MILWAUKEE, WI (December 16, 1999) -- Last night, I ate at a great little Italian restaurant, Mimma's Cafe on the east side of Milwaukee. They had several specials, two of which -- a rolled pork loin and a mushroom-stuffed chicken breast -- I had the hardest time choosing between. I mean, how do you decide between two delectable dishes such as these? Chicken versus pork loin -- they're both great, but in their own unique ways. What a dilemma!

Now, I'm facing a similar, if not less appetizing, conundrum here in the Rule Maker portfolio. I've narrowed down my $500 candidates to two: Yahoo! (Nasdaq YHOO) and Coca-Cola (NYSE: KO). These are two of my top-o'-the-heap favorite companies, two companies that I think are quintessential examples of a true-blue Rule Maker. But we only have one $500 check, so I've got to choose.

That means it's time for a head-to-head super bout between these two champion companies. In one corner, we have the world beverage leader, Coca-Cola, with a market value of $140 billion and a stock performance history boasting returns of 14,444,400% since 1919 (15.8% annually with dividends reinvested). In the other corner is the world's leading Internet media company, Yahoo!, valued at $90 billion, and with a 6,081% historical stock return since April 1996 (225% annually).

This will be a match using the 10 core Rule Maker Criteria. I'll consider Yahoo! and then Coca-Cola on each attribute, and give one point for success on each one. Let's get started!

1. Dominant Brand

Yahoo! is the #1 destination on the Internet. In September, the site attracted over 100 million unique users, each of whom spent more than 100 minutes on the site during the month. Give Yahoo! a point for this one.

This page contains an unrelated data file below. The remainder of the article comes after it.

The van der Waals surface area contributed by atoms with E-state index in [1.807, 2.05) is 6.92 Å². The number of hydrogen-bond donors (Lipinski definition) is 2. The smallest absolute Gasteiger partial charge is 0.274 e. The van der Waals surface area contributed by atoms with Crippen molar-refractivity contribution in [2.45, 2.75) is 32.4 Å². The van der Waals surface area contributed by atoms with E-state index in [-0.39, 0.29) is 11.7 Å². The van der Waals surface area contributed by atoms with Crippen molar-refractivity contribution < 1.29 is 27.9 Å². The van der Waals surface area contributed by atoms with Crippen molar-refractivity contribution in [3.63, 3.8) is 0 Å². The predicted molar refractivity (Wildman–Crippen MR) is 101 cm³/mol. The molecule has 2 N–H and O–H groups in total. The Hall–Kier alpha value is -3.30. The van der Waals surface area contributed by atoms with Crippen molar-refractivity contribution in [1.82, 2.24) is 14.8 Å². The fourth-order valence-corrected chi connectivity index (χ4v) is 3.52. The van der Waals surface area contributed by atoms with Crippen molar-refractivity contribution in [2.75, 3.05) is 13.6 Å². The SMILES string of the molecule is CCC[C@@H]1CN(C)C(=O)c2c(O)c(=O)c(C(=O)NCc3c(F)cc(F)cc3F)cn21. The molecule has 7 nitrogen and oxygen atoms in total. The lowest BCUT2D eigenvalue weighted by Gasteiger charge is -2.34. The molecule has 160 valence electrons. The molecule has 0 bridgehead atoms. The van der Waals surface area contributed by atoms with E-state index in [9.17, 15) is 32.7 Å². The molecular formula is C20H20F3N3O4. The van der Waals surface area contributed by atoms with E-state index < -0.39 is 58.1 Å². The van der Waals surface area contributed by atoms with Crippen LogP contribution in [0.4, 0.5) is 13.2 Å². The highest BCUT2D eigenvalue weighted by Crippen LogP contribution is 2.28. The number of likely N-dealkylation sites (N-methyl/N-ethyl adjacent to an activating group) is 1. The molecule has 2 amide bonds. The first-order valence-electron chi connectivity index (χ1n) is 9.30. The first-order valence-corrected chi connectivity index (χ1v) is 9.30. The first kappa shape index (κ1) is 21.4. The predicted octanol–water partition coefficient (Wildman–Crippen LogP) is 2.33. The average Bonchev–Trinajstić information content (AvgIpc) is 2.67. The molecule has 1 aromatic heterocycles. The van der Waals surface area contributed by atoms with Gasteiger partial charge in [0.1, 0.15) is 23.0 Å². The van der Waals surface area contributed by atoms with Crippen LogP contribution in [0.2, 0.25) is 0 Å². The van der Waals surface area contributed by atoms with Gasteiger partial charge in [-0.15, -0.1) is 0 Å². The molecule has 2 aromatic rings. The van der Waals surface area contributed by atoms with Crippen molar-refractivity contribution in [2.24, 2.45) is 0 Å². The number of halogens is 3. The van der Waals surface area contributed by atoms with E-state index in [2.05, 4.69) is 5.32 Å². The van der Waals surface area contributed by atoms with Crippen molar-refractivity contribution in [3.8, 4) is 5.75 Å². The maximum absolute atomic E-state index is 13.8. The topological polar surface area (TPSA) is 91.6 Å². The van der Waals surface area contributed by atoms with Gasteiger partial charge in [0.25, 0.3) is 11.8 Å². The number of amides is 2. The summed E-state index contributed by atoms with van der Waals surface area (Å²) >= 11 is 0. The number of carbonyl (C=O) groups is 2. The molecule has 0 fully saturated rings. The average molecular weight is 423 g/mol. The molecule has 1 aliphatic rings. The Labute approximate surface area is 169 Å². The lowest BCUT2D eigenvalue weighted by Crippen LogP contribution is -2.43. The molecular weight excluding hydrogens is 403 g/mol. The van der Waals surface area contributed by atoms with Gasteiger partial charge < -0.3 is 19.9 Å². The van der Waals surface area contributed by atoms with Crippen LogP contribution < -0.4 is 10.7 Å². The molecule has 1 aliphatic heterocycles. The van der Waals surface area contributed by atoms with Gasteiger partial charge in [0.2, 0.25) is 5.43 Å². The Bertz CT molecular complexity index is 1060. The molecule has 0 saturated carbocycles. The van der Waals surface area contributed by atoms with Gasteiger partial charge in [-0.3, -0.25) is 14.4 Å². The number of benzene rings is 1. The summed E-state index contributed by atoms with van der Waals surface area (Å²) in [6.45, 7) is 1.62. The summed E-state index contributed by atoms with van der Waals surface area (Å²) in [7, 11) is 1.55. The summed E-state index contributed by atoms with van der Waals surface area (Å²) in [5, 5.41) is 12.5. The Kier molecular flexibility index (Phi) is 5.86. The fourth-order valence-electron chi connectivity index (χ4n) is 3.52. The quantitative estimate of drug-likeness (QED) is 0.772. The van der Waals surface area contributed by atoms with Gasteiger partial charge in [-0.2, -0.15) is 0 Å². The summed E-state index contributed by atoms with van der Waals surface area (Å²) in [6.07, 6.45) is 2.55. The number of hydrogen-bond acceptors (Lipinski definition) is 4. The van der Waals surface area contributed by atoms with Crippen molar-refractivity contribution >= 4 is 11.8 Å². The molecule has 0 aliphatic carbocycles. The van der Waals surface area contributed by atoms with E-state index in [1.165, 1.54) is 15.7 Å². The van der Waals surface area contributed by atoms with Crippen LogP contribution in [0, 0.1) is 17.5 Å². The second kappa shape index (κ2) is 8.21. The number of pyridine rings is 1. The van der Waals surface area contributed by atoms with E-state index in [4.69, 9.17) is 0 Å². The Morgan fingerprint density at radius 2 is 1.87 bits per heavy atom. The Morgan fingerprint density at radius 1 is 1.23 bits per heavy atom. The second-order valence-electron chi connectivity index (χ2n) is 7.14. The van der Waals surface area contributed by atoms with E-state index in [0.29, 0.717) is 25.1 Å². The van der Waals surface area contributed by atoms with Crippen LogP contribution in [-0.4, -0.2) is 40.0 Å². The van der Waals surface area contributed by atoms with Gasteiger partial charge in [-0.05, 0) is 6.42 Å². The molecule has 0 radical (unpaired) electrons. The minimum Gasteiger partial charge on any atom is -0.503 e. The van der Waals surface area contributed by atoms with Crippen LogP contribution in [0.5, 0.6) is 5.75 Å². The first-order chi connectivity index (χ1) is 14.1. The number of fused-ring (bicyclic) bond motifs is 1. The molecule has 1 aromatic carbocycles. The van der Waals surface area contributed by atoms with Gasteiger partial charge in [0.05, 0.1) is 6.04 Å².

Coca-Cola is the world's #1 brand -- period. It holds more than 50% of the worldwide cola market share. From 1994 to 1998, Pepsi Cola's operating income declined nearly 21%, whereas Coca-Cola's increased nearly 37%. In addition, during those years, Coca-Cola outsold Pepsi Cola by 75%. All told, Coke's combined operating profits for the past five years were more than four times greater than Pepsi's combined beverage-related operating profits. Without question, Coke gets a point for brand.

2. Repeat Purchase Business

As a media company, Yahoo!'s business of advertising and commerce depends on repeated contact with the end-user. Yahoo! gets that repeat contact by providing the Internet's most extensive array of services -- everything from stock quotes to e-mail, from free home pages to bill pay services, from small business services to customized news -- on, and on, and on. Give Yahoo! another point.

No need to belabor this one for Coke. Just ask yourself how many Coca-Cola products you drink per week, per day, maybe even per hour if you're like me! This one's a lay-up for Big Red -- give 'em a point.

3. Convenience

Anywhere you can get connected to the Internet, you have your Yahoo! These days that can mean your PC, your TV, your PalmPilot, and if you're in San Francisco, you can even get Yahoo! in some taxi cabs. That deserves a point.

Whether you're in New York or Nairobi, finding a Coke is a cinch. No matter where you are in the world, Coke is there to quench your thirst. Another easy point for KO.

4. Expanding Possibilities

Try typing in -- it's amazing the breadth of their existing offerings, and they're adding more every day. Personal finance services, such as bill payment, are just one of the more recent pioneering areas of growth. Yahoo! is one of those companies that can branch out as far as the imagination stretches. Definitely worth a point.

As I mentioned above, Coca-Cola already has a presence around the globe, but overseas consumption is only a fraction of the frenzied Coke chugging we do here in the U.S. Throughout this century, Coke has grown its beverage volume by 7-8% annually. As emerging economies strengthen, Coke's business should eventually resume a moderate pace of growth. I still see a point worth of expanding possibilities for Coca-Cola.

5. Your familiarity and interest

I use My Yahoo! as my home page, and thus I use it literally all day, every day. It's my information source for stocks, news of all varieties, TV guide listings, bill pay services, and weather. Easy point.

I drink my share and your share of Diet Coke everyday. 'Nuff said. 1 point.

6. Sales growth of at least 10%

Yahoo! is growing sales at north of 50%. That'll do for a point.